Good story about mathematician Richard Hamming

who worked as a “human computer” in the development of the atomic bomb:

Shortly before the first field test (you realize that no small scale experiment can be done-either you have a critical mass or you do not), a man asked me to check some arithmetic he had done, and I agreed, thinking to fob it off on some subordinate. When I asked what it was, he said, “It is the probability that the test bomb will ignite the whole atmosphere.” I decided I would check it myself! The next day when he came for the answers I remarked to him, “The arithmetic was apparently correct but I do not know about the formulas for the capture cross sections for oxygen and nitrogen-after all, there could be no experiments at the needed energy levels.” He replied, like a physicist talking to a mathematician, that he wanted me to check the arithmetic not the physics, and left. I said to myself, “What have you done, Hamming, you are involved in risking all of life that is known in the Universe, and you do not know much of an essential part?” I was pacing up and down the corridor when a friend asked me what was bothering me. I told him. His reply was, “Never mind, Hamming, no one will ever blame you.”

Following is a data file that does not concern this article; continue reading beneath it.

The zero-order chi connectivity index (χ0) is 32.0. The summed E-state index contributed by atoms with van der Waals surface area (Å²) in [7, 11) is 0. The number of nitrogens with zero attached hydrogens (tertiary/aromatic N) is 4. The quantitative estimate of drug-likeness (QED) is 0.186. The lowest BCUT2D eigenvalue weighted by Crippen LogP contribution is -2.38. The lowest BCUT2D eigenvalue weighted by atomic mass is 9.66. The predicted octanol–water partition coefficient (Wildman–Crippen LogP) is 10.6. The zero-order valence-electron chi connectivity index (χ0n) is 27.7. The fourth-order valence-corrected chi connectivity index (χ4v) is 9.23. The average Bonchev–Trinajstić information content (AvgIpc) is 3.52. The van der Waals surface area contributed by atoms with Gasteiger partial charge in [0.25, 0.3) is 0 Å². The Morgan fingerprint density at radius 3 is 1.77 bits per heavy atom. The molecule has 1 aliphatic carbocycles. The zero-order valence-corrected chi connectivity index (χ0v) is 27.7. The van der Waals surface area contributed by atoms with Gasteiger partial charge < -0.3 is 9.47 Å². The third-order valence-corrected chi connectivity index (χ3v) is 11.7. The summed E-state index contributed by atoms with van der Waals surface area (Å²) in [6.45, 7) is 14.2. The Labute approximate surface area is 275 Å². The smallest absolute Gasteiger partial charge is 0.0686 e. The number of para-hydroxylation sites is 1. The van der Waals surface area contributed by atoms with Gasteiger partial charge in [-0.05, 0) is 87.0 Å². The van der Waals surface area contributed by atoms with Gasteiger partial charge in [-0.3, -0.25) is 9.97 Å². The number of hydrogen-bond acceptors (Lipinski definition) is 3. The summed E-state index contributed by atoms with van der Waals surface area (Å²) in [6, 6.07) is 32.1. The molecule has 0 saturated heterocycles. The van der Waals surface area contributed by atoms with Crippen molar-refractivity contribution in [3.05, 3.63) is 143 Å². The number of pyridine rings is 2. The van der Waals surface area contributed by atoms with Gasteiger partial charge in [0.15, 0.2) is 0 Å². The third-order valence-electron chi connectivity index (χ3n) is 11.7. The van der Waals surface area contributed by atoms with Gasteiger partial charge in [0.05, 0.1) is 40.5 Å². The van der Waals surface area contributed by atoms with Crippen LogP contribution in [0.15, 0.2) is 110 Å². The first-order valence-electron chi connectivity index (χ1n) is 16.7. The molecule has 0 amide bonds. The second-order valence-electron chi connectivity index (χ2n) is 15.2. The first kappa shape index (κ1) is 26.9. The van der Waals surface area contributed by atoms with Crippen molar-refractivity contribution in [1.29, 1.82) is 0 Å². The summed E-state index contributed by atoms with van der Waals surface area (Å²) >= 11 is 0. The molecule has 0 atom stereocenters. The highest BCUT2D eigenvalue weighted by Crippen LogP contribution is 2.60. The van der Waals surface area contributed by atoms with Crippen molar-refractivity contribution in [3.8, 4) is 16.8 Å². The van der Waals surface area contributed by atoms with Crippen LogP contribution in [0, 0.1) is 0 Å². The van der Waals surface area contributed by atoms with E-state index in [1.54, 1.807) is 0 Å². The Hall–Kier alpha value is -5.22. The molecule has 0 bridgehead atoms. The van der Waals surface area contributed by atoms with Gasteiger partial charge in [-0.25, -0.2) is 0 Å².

Lifting this from Hamming’s wiki page which got it from Hamming’s article “Mathematics On A Distant Planet” and I owe an ht to Mr. Paul Ford’s twitter

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